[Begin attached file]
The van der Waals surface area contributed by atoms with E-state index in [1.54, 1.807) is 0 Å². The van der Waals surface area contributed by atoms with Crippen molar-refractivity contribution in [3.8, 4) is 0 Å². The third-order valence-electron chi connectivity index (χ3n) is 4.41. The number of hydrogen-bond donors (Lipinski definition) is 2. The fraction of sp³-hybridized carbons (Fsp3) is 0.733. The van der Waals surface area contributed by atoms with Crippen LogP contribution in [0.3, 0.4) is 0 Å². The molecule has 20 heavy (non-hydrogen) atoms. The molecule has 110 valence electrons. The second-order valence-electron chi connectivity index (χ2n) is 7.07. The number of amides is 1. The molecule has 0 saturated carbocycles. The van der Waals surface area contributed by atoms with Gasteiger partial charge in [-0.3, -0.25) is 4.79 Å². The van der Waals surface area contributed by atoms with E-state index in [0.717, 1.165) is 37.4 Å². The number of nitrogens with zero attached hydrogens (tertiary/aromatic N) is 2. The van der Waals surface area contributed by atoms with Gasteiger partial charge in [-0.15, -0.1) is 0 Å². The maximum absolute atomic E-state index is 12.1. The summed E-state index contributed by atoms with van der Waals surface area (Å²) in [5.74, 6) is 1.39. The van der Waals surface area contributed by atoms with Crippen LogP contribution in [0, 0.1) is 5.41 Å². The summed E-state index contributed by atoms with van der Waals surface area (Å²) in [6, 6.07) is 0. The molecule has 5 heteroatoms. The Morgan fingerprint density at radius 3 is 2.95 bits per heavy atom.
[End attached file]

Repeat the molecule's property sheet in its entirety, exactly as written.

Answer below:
The van der Waals surface area contributed by atoms with E-state index in [1.54, 1.807) is 0 Å². The van der Waals surface area contributed by atoms with Crippen molar-refractivity contribution in [3.8, 4) is 0 Å². The third-order valence-electron chi connectivity index (χ3n) is 4.41. The number of hydrogen-bond donors (Lipinski definition) is 2. The fraction of sp³-hybridized carbons (Fsp3) is 0.733. The van der Waals surface area contributed by atoms with Crippen LogP contribution in [0.3, 0.4) is 0 Å². The molecule has 20 heavy (non-hydrogen) atoms. The molecule has 110 valence electrons. The second-order valence-electron chi connectivity index (χ2n) is 7.07. The number of amides is 1. The molecule has 0 saturated carbocycles. The van der Waals surface area contributed by atoms with Gasteiger partial charge in [-0.3, -0.25) is 4.79 Å². The van der Waals surface area contributed by atoms with E-state index in [0.717, 1.165) is 37.4 Å². The number of nitrogens with zero attached hydrogens (tertiary/aromatic N) is 2. The van der Waals surface area contributed by atoms with Gasteiger partial charge in [-0.15, -0.1) is 0 Å². The maximum absolute atomic E-state index is 12.1. The summed E-state index contributed by atoms with van der Waals surface area (Å²) in [5.74, 6) is 1.39. The van der Waals surface area contributed by atoms with Crippen LogP contribution in [0, 0.1) is 5.41 Å². The summed E-state index contributed by atoms with van der Waals surface area (Å²) in [6, 6.07) is 0. The molecule has 5 heteroatoms. The Morgan fingerprint density at radius 3 is 2.95 bits per heavy atom.